Chelan County commissioners are skeptical of a proposal by the state Department of Ecology to assign the highest level of protection possible to the county's remotely located Napeequa River. 

The river sits in the Glacier Peak Wilderness area and is in no danger of human caused pollution or other impacts. 

Commissioner Shon Smith attended a public meeting held by the Department of Ecology last week in Leavenworth to discuss the agency’s intentions. 

He told fellow commissioners at their meeting Monday that he asked the department members why they wanted to designate the backcountry river for the designation, known as “Outstanding Resource Waters.” 

He said Ecology representatives told him they wanted to protect the river from development under the federal government. 

Smith told fellow commissioners he didn’t find the reasoning credible because the federal government is not known to seize remote bodies of water for commercial purposes. 

He said he went on record as during the public comment portion of the meeting, and speaking as Chelan County District 2 Commissioner, told the representatives from Ecology that the designation was not necessary for the Napeequa River. 

"If they are trying to get a win on the board for the Outstanding Water Resources, they should probably pick another river that has a higher impact that'll actually see a benefit from that designation," said Smith.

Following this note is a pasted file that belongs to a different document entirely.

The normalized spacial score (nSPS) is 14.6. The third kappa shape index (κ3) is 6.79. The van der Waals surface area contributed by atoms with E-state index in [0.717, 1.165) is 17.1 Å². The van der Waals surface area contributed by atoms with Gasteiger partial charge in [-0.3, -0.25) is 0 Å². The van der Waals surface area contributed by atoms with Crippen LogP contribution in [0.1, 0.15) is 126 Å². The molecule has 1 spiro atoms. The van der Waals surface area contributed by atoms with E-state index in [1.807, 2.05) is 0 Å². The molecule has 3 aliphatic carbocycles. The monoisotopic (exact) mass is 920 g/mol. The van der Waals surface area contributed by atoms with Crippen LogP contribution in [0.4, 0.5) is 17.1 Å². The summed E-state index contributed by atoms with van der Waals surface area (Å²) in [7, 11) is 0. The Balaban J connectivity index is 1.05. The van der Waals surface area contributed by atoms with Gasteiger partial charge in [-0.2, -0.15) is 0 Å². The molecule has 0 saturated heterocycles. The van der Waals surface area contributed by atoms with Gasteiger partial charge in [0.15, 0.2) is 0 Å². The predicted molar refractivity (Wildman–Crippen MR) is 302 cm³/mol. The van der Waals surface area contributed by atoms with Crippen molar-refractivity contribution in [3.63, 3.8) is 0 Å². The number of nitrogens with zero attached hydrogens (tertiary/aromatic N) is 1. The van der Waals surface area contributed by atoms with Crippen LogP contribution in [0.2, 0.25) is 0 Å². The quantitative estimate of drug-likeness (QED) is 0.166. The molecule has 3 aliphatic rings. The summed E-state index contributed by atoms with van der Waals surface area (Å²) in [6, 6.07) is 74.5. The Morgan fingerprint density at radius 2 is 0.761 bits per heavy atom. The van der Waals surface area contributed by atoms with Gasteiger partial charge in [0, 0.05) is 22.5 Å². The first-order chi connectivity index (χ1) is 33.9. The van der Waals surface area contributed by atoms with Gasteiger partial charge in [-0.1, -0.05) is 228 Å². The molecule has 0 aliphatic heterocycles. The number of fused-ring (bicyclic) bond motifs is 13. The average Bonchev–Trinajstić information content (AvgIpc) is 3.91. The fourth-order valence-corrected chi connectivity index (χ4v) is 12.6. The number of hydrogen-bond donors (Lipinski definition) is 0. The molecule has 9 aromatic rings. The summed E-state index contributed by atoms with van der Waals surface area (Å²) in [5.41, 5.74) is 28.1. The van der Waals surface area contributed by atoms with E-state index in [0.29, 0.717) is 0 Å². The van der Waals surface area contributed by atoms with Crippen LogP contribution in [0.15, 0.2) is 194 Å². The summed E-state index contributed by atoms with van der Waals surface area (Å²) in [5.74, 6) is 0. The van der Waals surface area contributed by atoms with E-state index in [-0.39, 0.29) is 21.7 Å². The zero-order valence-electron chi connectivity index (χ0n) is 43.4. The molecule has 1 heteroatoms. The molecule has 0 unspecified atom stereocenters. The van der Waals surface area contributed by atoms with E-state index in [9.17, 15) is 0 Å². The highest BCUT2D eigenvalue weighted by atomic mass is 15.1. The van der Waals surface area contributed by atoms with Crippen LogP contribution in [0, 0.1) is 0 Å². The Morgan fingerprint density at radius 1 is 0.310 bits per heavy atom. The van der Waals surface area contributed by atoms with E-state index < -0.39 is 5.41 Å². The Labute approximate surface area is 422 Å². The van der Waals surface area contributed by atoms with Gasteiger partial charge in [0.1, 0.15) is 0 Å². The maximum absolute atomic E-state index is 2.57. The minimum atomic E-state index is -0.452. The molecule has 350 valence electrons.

Outstanding Water Resources is a special designation under the federal Clean Water Act that carries extra water quality protections and recognition. 

Commissioner Kevin Overbey vigorously supported Commissioner Smith’s position during the commissioners meeting. 

He said the designation for the Napeequa River would give Ecology license to shut down projects important to water needs in the county. 

"You start off with the Napeequa in the wilderness area," said Overbey. "And then you move to the Icicle, and then you move to Eightmile. And then you basically shut down everything there that the Icicle Workers are working on, and what the irrigation district is trying to do, and needs to do." 

The Icicle Work Group works on a number of projects, including water needs for the city of Leavenworth and Chelan County. 

The group has worked on residential conservation projects in the Leavenworth area and restoring Eightmile Lake to historical and permitted high water storage elevation, as well as Leavenworth fish hatchery infrastructure upgrades among other things. 

The Napeequa River is one of four bodies of water the Department of Ecology is proposing for the Outstanding Resource Waters designation. 

The others are Soap Lake in Grant County, the upper watershed of the Cascade River in Skagit County and the upper watershed of the Green River (near Mount St Helens) in Skamania County. 

According to Ecology, the four were selected because of their water quality, recreational value and special features that distinguish them from other waterways. 

The department is hoping to finalize all four waterways for the special status by the end of the year. 

 The classification will be the very first use of the Outstanding Water Resources designation for the state. 

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